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Study Examines Shared Genetic Architecture in Ten Pediatric Autoimmune Diseases

Celiac.com 09/16/2015 - Autoimmune disease, such as type 1 diabetes, Crohn's disease, and juvenile idiopathic arthritis, affect about 7 to 10 percent of the population in the Western Hemisphere.

Using genome-wide association studies (GWASs), researchers have identified hundreds of susceptibility genes, including shared associations across clinically distinct autoimmune diseases.

Kids picking flowers. Photo: CC-- Peter SchultzA team of researchers recently conducted an inverse χ2 meta-analysis across ten pediatric-age-of-onset autoimmune diseases (pAIDs) in a case-control study including more than 6,035 cases and 10,718 shared population-based controls.

The research team included Yun R Li, Jin Li, Sihai D Zhao, Jonathan P Bradfield, Frank D Mentch, S Melkorka Maggadottir, Cuiping Hou, Debra J Abrams, Diana Chang, Feng Gao, Yiran Guo, Zhi Wei, John J Connolly, Christopher J Cardinale, Marina Bakay, Joseph T Glessner, Dong Li, Charlly Kao, Kelly A Thomas, Haijun Qiu, Rosetta M Chiavacci, Cecilia E Kim, Fengxiang Wang, James Snyder, and Marylyn D Richie.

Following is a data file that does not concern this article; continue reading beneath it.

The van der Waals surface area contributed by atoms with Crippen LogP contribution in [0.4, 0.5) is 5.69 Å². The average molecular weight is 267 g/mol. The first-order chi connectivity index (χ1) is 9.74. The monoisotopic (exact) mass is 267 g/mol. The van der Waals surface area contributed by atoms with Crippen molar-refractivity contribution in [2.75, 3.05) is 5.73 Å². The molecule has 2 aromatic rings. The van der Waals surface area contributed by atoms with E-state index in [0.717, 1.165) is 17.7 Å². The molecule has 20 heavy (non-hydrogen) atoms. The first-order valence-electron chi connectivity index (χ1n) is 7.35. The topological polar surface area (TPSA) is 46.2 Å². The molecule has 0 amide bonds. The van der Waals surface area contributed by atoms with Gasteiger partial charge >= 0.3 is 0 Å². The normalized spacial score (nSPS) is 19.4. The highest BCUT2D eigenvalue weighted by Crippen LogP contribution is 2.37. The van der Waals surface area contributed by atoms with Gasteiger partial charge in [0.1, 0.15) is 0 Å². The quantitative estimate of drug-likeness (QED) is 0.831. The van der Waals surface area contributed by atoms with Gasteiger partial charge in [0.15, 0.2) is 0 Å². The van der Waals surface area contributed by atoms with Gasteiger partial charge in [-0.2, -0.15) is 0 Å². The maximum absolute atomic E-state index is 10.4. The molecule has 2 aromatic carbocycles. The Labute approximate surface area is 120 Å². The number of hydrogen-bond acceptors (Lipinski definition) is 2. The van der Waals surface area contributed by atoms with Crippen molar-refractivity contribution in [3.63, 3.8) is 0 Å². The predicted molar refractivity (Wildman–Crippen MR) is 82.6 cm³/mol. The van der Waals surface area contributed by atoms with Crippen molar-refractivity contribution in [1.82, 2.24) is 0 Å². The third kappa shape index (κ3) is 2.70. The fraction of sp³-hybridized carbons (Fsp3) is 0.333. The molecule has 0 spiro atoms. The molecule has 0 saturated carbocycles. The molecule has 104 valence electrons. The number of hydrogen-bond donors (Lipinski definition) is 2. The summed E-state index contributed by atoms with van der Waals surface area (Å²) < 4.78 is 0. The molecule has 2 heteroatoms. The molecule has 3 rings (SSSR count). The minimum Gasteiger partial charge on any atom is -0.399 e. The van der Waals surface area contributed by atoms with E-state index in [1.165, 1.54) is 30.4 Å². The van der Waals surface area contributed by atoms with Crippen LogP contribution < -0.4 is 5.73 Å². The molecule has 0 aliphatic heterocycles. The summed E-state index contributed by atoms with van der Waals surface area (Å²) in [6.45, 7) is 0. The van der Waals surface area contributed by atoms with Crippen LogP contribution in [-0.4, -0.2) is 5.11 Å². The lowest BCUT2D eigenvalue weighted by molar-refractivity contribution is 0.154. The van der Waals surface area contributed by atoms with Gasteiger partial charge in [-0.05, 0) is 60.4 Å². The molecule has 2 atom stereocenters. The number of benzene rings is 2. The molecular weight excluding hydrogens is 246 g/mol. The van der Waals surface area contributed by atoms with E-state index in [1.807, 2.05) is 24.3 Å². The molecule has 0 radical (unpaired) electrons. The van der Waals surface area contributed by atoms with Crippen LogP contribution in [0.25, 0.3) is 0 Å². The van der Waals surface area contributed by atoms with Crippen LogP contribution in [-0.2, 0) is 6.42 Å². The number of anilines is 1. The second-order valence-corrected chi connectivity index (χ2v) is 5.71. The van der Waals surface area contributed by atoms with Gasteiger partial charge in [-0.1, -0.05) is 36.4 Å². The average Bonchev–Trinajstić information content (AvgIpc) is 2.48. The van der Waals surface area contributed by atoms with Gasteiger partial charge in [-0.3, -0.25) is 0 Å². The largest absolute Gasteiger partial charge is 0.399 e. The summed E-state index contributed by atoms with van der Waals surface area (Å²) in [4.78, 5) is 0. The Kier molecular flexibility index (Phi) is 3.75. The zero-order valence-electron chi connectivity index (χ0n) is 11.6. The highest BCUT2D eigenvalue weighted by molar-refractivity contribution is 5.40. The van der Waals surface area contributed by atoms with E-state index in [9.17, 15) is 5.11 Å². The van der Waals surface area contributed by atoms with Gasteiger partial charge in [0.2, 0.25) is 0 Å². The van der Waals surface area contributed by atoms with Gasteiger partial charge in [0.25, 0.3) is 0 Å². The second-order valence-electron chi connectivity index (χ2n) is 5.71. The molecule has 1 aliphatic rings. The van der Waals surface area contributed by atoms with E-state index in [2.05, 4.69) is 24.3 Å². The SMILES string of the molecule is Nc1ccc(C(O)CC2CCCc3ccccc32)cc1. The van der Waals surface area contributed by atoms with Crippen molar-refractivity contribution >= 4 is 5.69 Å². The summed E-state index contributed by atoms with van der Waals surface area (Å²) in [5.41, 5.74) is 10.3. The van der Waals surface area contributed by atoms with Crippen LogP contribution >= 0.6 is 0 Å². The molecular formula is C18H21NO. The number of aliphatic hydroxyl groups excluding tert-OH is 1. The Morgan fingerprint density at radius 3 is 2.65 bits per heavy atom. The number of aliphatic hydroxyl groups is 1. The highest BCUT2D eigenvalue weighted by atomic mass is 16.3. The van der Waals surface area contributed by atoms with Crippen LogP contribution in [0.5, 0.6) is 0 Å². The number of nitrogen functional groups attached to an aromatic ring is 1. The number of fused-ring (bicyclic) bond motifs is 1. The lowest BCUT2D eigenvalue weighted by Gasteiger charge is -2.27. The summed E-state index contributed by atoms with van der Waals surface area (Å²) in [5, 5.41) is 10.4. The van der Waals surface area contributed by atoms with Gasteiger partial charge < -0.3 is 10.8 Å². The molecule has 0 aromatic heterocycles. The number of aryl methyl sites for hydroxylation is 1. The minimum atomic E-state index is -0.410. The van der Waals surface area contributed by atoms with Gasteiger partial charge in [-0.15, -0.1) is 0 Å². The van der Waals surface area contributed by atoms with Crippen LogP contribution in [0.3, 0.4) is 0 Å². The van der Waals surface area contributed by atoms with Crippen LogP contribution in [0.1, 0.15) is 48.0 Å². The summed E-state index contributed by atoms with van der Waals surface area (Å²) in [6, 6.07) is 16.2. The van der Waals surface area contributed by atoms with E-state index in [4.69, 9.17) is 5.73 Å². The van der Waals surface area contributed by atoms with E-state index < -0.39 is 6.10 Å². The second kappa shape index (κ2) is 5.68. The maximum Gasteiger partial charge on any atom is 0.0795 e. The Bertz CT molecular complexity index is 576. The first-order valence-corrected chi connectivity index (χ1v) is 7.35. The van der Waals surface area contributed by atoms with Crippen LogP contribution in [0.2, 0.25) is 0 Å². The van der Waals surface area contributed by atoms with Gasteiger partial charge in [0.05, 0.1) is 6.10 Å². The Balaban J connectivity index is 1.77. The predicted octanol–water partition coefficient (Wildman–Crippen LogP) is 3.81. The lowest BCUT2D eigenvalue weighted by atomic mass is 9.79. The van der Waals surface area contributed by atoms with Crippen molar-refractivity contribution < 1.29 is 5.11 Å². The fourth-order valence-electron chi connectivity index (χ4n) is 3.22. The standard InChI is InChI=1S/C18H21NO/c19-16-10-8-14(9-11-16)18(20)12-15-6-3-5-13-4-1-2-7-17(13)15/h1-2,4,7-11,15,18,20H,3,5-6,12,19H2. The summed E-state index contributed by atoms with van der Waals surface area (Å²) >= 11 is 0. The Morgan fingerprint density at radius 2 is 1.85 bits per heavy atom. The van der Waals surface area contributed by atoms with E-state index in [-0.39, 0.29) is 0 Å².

The are variously affiliated with The Center for Applied Genomics, The Children's Hospital of Philadelphia, Philadelphia, Pennsylvania, USA; Medical Scientist Training Program, Perelman School of Medicine, University of Pennsylvania, Philadelphia, Pennsylvania, USA; the Department of Biostatistics, Perelman School of Medicine, University of Pennsylvania, Philadelphia, Pennsylvania, USA.; the Division of Allergy and Immunology, The Children's Hospital of Philadelphia, Philadelphia, Pennsylvania, USA.; the Department of Biological Statistics and Computational Biology, Cornell University, Ithaca, New York, USA; the Program in Computational Biology and Medicine, Cornell University, Ithaca, New York, USA, and the Department of Computer Science, New Jersey Institute of Technology, Newark, New Jersey, USA.